Table 1.

Least square means of carcass surface pH and moisture content, APC populations, and number of presumptive positive EB, yeast, and mold populations by sampling day above the DL1 of hanging pork carcass sides2 (n = 20)

Storage days
1 7 14 21 SEM P value
Quality measures
pH 5.88a 5.88a 5.84a 5.72b 0.04 <0.02
Moisture content 65.10a 60.90b 58.87c 50.52d 1.39 <0.01
Bacterial enumeration3
APC 0.98 0.99 0.86 0.84 0.11 >0.55
Number of samples4 above the DL
EB 1 1 0 1 >0.61
Yeast 36a 33a 32a 16b <0.01
Mold 2 1 1 1 >0.74
  • Flank and shoulder DL = 0.06 log10 CFU/cm2; jowl DL = 0.41 log10 CFU/cm2.

  • Samples were stored at 0°C ± 1°C and 87.3% relative humidity for 21 d.

  • Log10 CFU/cm2.

  • Total samples per day: 60.

  • Numerals within a row with different superscripts differ (P < 0.05).

  • There was no sampling day × location interactions (P > 0.54) for APC.

  • APC = aerobic plate count; CFU = colony-forming units; DL = detection limit; EB = Enterobacteriaceae.

There was no carcass sampling day × location interaction (P > 0.54) for APC populations (Table 1). Day did not affect APC populations (P > 0.55). There was an effect due to anatomical location (P < 0.01) for APC. APC populations from the flank and shoulder were similar (P > 0.94). Among the 3 anatomical locations, the jowl had the highest (P < 0.01) APC populations. USDA Food Safety and Inspection Service (2017) reported that intact cuts from the jowl had the greatest incidence (43.8%) of Salmonella-positive samples among 6 anatomical locations from pork carcasses, indicating the high risk of contamination in this location. This microbiological increase in the jowl may be due to inherent dripping of water after the hot-water wash, resulting in water accumulation in that location. Additionally, this location is commonly used to handle pork carcasses, increasing the likelihood of cross-contamination. Overall, APC populations remained very low (0.84 to 0.99 log CFU/cm2) throughout the post-harvest extended hanging time. Large pork slaughter establishments process pork carcasses within 24 to 48 h postmortem (Schweihofer, 2014), whereas small pork facilities may experience microbial quality issues due to hanging pork carcasses for an extended time. Gill et al. (1995) found that initial populations for APC ranged from 2.50 to 3.00 log CFU/cm2 on pork carcasses before entering the cooler at the polishing step. More recently, Janiszewski et al. (2018) reported 3.68 log CFU/cm2 on half-carcass surfaces before chilling. Although these studies took microbiological samples from hot carcass, APC counts from the current study may be low because of the cold temperature on carcass surfaces after 24 h postmortem in the chilling room.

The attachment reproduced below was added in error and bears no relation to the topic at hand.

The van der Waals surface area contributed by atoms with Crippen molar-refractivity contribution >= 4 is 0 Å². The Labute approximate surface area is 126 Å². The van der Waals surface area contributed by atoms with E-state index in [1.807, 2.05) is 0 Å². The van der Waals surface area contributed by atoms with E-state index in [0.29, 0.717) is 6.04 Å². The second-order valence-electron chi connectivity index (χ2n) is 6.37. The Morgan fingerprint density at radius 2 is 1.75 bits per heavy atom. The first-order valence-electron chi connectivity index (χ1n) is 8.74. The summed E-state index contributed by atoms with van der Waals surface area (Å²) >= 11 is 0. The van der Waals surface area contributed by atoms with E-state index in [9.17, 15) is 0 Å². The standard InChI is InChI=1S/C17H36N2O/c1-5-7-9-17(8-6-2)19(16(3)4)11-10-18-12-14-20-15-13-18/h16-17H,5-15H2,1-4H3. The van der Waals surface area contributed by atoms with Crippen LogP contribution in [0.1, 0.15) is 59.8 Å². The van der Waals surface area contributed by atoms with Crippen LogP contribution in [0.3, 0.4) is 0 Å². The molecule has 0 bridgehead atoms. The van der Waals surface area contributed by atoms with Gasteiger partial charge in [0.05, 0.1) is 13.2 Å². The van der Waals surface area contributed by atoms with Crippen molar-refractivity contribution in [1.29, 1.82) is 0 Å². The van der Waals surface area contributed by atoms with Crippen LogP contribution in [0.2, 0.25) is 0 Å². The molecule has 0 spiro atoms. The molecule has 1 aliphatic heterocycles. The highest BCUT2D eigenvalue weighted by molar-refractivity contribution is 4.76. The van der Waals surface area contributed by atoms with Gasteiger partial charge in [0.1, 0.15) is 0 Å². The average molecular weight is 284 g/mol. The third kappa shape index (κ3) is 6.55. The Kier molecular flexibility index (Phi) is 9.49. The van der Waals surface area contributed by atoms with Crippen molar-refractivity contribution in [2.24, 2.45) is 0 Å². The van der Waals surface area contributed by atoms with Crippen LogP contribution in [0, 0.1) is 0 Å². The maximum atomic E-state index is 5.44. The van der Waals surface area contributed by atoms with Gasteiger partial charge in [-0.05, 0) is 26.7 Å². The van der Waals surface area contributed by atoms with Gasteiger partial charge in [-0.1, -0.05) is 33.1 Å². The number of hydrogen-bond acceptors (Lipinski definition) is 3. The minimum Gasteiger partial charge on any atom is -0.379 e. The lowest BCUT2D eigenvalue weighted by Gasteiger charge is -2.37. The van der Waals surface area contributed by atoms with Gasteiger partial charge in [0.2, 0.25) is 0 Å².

There were no carcass day or location effects for Enterobacteriaceae or mold populations (P = 0.61; Table 2); however, location and day effects were found for yeast populations (P = 0.01). The DL for Enterobacteriaceae and yeast and mold populations on pork carcass samples was 0.06 and 0.41 log CFU/cm2 for the shoulder and flank and for the jowl, respectively. The proportion of yeast populations of pork carcass samples above the DL for the jowl was higher than the flank and shoulder (P < 0.02), which were similar (P = 0.42). The yeast population proportion on pork carcass samples above the DL on d 1, 7, and 14 did not differ (P > 0.58); however, at d 21, yeast counts were reduced compared to all other days (P < 0.04). Yeast populations are known to survive on dried-carcass surfaces at water activity values of ≤0.95 under aerobic conditions (Van Netten et al., 1995). Ahnström et al. (2006) reported that yeast populations increased during extended cold storage. Spoilage is present when organoleptic properties are lost and bacterial degradation of amino acids triggers slime formation and off-flavor development on the meat surface (Gill, 1997), and this typically occurs when bacteria growth reaches 108 log CFU/cm2 (Gill, 1982). Overall, the microbiological results indicate that pork carcasses have acceptable microbial quality when stored for 21 d at 0°C ± 1°C and 87.3% relative humidity.